If you plan to continue living that urban dream, you’re going to have to adjust your clothing inventory and reduce your wardrobe.
The result? A closet that isn’t bursting at the seams, doesn’t stress you out and might actually have a little extra wiggle room.
You’ll also notice you begin to purchase less of the same item time and time again. While before it may have been a task to keep track of your inventory, your new minimalist wardrobe allows you to easily see and keep track of all of your items.
What does this mean? Less “where did those pants go” moments.
It Saves You Time and Stress
Think of minimizing your wardrobe like decluttering your home.
Once you rid yourself of the items that no longer bear use or bring you happiness, you’ll begin to notice your stress levels decreasing. By simply having fewer options to choose from an agonize over, outfit selection becomes a quick, painless and entirely less frustrating process.
How do we begin?
Challenge yourself to get rid of any wardrobe items meeting these criteria:
- You don’t feel confident in it
- You have not worn it for three months
- It does not currently fit you
- You’re keeping it because it was expensive
- You are holding onto it for sentimental reasons
As soon as your closet is only comprised of items you love and actually enjoy wearing, you’re going to wonder why you ever held on these past items. You’ll also notice that you begin to appreciate more the clothing that you do keep.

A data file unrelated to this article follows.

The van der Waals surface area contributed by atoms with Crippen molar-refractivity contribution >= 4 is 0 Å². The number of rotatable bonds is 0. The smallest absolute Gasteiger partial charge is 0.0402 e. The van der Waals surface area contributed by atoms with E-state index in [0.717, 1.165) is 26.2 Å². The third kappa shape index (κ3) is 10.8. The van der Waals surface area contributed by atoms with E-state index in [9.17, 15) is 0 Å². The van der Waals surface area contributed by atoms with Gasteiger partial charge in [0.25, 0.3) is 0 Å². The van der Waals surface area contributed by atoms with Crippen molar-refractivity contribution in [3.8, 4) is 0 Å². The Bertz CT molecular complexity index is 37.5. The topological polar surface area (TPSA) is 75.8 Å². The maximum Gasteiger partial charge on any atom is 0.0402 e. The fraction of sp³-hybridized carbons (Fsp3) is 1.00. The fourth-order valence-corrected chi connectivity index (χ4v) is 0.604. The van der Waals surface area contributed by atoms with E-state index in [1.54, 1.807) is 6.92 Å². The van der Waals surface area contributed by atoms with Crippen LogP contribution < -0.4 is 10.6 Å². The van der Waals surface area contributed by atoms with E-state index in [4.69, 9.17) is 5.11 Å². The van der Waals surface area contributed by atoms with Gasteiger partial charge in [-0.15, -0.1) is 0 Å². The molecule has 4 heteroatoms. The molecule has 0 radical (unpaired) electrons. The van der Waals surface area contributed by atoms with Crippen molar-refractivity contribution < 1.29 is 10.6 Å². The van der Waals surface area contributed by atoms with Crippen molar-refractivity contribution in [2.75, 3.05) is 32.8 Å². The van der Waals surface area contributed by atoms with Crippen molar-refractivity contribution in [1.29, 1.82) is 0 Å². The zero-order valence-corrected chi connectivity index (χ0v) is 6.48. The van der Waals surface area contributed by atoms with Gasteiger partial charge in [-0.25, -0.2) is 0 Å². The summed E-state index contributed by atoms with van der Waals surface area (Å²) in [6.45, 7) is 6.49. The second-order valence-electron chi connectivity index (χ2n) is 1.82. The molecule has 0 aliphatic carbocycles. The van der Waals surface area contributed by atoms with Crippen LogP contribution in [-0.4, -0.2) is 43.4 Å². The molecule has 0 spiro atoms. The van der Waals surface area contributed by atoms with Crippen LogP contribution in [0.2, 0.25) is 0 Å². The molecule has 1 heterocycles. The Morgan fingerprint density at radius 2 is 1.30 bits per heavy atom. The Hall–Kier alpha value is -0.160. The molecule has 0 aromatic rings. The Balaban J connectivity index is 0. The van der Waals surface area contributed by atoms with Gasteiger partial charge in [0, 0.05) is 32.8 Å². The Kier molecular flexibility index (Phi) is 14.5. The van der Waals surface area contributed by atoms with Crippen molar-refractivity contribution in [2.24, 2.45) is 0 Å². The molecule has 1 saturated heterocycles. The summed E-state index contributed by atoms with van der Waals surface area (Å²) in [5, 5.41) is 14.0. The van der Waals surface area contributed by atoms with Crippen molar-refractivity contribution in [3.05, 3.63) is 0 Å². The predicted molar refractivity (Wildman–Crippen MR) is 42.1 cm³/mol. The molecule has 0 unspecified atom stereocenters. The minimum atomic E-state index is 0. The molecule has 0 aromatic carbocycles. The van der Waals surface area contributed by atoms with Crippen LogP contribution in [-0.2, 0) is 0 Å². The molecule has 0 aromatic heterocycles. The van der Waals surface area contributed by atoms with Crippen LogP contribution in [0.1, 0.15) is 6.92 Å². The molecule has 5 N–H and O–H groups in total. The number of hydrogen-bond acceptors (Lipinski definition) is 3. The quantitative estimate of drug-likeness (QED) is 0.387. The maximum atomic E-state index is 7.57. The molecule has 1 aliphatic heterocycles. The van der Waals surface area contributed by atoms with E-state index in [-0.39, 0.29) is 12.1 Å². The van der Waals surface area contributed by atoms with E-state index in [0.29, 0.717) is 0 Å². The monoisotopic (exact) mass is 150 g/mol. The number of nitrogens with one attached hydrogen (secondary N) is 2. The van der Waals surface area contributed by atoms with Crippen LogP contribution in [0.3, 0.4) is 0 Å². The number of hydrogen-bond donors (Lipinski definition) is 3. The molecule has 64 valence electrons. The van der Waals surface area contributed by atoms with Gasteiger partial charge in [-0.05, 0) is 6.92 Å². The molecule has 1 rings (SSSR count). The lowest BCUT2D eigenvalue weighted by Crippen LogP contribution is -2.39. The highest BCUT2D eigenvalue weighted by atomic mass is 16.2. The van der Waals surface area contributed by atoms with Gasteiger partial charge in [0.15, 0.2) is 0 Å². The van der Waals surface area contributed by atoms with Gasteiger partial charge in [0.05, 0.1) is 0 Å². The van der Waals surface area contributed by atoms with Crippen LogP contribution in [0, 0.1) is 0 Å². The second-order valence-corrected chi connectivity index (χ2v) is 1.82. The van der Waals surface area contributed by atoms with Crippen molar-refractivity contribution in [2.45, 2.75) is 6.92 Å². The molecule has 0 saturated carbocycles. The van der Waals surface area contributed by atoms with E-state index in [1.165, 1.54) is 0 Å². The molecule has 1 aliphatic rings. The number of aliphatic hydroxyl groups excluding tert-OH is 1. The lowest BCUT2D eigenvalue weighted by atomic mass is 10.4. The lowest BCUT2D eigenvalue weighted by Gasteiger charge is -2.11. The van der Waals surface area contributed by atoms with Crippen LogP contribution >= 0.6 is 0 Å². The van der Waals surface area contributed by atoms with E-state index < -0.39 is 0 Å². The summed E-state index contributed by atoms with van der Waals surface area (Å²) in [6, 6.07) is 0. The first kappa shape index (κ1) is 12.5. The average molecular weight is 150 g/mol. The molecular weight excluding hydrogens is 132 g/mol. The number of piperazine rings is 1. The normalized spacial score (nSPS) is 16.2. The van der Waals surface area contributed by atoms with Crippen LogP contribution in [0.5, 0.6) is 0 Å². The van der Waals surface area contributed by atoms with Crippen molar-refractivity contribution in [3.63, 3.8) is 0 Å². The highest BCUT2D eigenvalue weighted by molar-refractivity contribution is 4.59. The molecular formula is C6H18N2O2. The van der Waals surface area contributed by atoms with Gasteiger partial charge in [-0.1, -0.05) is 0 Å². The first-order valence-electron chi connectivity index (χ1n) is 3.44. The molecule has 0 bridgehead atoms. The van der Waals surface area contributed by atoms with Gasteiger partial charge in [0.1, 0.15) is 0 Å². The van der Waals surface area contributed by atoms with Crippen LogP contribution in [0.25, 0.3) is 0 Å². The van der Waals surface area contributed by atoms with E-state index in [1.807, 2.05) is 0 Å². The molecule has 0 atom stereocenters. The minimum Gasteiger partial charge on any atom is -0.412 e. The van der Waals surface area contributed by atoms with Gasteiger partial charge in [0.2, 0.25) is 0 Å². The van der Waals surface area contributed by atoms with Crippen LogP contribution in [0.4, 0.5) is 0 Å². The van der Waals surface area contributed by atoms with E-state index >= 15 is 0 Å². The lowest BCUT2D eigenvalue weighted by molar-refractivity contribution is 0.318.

You’ll be Noticeably More Creative
Continuing to increase our wardrobe rids us of the need for creativity.
Why endlessly browse through your closet when you could just buy a new dress? While this temptation is hard to deny, it’s important to remind ourselves that new is not always better.
Having a small wardrobe to choose from, you’ll naturally become more creative and experimental in curating outfits. Slowly but surely, you’ll begin to notice you are pairing together items you never thought twice about before. And, guess what? It works.
While we once may have bought an entirely new outfit for an upcoming occasion, we are now experimenting with how to make our favorite little black dress a little more new and inventive.
Ready to Kickstart Your Small Wardrobe?
We know, we know -this whole wardrobe elimination thing can be a little intimidating.
After all, we get joy out of buying and wearing beautiful items that we allow us to feel our best selves.
The truth is, having a small wardrobe doesn’t mean you have to put an end to shopping. Instead, it encourages us to embrace a new type of shopping. This is one in which we think more honestly and more rationally about every item we purchase.
Once you embrace this minimalism, you will begin to notice that every item holds a special place in your heart, allows you to feel confident and serves many benefits to your wardrobe.
Goodbye unused items taking up a prime real estate in your closet; Hello ample space, reduced stress and a whole new attitude towards clothing in general.
Leave us a comment if you have any thoughts.